DELIVERED BY C. H. SPURGEON,
AT THE METROPOLITAN TABERNACLE, NEWINGTON.
“O foolish Galatians, who has bewitched you, that you should not obey the truth,
before whose eyes Jesus Christ has been evidently
set forth, crucified among you?” Galatians 3:1.
WITH very great enthusiasm the Galatians received the Gospel when Paul preached it to them. They seem to have been a very warm-hearted but fickle people and Paul found to his great grief that while he was away from them, certain false teachers came in and turned them aside from the Gospel which he had delivered to them. He spoke out very plainly about the matter. In this verse he uses very strong terms, while he says to them—“O foolish Galatians, who has bewitched you, that you should not obey the truth?” I do not know that any such witchery has fallen upon any of you, but I do know that, being men, we are all subject to the same dangers and I know, also, that there is a witchery in the very air at this time so that many are to be found throughout the Churches of this land to whom these words might be justly spoken.
We can only hope to escape this evil which Paul so severely condemns by the use of right cautionary means. It is only, in fact, as the Holy Spirit shall keep us that we shall be preserved from the fascinations of error and kept true to the grand old Gospel of the blessed God. At this time I shall very briefly speak, in the first place, upon the subtle danger which is hinted at here—“Who has bewitched you?” Secondly, at more length I shall speak upon the blessed preservative—there is no way of being kept from this witchery like having Christ Jesus, evidently crucified, set forth among us. And, thirdly, a few words, in closing, upon the supreme folly of any who, having tried this Divine preservative, nevertheless become bewitched by error.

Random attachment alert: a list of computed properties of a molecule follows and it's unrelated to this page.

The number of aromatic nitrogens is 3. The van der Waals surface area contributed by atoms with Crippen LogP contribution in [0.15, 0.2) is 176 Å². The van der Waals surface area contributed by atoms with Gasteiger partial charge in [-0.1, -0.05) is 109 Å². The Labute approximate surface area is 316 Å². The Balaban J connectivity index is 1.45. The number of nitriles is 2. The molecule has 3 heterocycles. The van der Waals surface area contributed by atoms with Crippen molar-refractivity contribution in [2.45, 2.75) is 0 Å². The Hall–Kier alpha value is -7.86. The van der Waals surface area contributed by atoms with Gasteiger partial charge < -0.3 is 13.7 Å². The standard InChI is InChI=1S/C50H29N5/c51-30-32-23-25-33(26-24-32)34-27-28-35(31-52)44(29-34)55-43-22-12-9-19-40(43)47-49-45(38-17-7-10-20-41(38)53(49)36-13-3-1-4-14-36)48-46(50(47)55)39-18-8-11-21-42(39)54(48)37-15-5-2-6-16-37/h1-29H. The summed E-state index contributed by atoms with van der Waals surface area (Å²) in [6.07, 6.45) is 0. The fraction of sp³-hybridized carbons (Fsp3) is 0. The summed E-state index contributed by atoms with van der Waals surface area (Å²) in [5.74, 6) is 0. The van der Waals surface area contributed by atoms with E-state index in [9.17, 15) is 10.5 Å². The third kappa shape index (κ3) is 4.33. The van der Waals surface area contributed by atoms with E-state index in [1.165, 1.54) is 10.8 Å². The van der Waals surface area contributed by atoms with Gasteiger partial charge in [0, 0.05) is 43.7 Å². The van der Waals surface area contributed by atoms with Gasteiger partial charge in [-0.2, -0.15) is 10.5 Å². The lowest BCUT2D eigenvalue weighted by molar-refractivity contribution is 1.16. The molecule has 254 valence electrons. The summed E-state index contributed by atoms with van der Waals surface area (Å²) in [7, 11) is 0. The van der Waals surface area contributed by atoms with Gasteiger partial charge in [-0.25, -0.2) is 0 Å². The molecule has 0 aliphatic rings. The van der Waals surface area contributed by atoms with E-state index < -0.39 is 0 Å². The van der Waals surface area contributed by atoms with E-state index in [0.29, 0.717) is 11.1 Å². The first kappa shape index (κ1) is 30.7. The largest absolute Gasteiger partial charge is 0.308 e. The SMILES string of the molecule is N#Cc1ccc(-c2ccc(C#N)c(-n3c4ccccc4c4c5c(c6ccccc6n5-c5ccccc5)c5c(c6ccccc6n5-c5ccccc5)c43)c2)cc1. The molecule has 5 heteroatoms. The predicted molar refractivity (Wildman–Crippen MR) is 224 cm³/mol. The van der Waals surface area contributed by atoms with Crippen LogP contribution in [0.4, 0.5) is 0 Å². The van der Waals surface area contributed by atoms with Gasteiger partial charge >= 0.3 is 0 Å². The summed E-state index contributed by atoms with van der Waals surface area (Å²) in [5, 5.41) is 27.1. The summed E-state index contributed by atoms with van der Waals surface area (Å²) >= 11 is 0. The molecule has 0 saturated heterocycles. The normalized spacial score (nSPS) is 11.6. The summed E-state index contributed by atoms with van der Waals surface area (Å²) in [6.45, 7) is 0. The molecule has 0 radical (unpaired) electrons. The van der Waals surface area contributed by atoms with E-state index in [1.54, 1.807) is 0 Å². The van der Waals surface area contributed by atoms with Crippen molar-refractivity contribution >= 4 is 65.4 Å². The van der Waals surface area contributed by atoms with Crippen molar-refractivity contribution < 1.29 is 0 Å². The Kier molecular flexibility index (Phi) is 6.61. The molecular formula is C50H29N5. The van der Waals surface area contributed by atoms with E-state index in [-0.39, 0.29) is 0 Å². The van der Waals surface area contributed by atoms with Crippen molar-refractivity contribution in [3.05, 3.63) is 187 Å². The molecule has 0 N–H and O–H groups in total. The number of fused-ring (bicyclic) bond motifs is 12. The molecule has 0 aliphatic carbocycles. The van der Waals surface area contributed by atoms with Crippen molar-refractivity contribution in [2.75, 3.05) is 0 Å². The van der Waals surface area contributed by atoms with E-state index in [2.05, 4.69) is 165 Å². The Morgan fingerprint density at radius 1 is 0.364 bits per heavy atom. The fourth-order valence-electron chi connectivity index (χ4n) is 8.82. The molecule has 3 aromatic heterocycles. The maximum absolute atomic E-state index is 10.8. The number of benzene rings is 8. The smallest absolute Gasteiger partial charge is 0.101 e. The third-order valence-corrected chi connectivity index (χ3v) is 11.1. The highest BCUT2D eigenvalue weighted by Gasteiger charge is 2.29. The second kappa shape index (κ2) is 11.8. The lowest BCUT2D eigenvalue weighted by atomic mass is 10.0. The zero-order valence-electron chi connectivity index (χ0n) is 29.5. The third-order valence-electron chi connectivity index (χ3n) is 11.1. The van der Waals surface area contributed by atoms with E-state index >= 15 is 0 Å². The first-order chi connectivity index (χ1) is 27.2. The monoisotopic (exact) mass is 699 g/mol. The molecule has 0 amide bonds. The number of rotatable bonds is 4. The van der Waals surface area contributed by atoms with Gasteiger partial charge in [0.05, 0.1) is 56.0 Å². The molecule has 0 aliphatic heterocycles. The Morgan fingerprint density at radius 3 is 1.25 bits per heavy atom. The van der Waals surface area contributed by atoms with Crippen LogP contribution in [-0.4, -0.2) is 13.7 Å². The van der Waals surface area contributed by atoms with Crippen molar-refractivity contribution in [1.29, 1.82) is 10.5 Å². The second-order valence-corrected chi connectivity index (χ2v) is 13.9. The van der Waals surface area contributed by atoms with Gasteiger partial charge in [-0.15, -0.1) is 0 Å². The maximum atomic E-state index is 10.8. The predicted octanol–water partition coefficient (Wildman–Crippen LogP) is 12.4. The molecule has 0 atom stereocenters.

I. First, then, let us think of THE SUBTLE DANGER which is always around us. It was hard work to preach the Gospel, at first, among the heathen. Men had to lay down their lives to do it. They had to propound new things which the heathen mind did not readily receive. But, by the power of the Spirit of God, converts were made and Churches were formed. And now came another difficulty. Even those that were converted, or appeared to be so, became suddenly, as it were, bewitched with error of one kind or another, just as in families children are suddenly taken ill with certain complaints which seem incidental to childhood. If parents had never heard of such things before, they would be astonished! They would suppose that they must lose their children when such unaccountable diseases suddenly appeared in them and yet they survive.
In the family of Christ certain epidemics break out at times. We cannot tell why they come when they do and, at first, perhaps, we are puzzled and perplexed to think that such diseases should come at all. But they do come and, therefore, it is well to be on our guard against them. Paul calls it being bewitched because these people fell into strange error—error which had no argument to back it—error surprising and startling. He seems to say, “I cannot make it out. I cannot understand how you should be thus misled.” In Paul’s day the error was Continue reading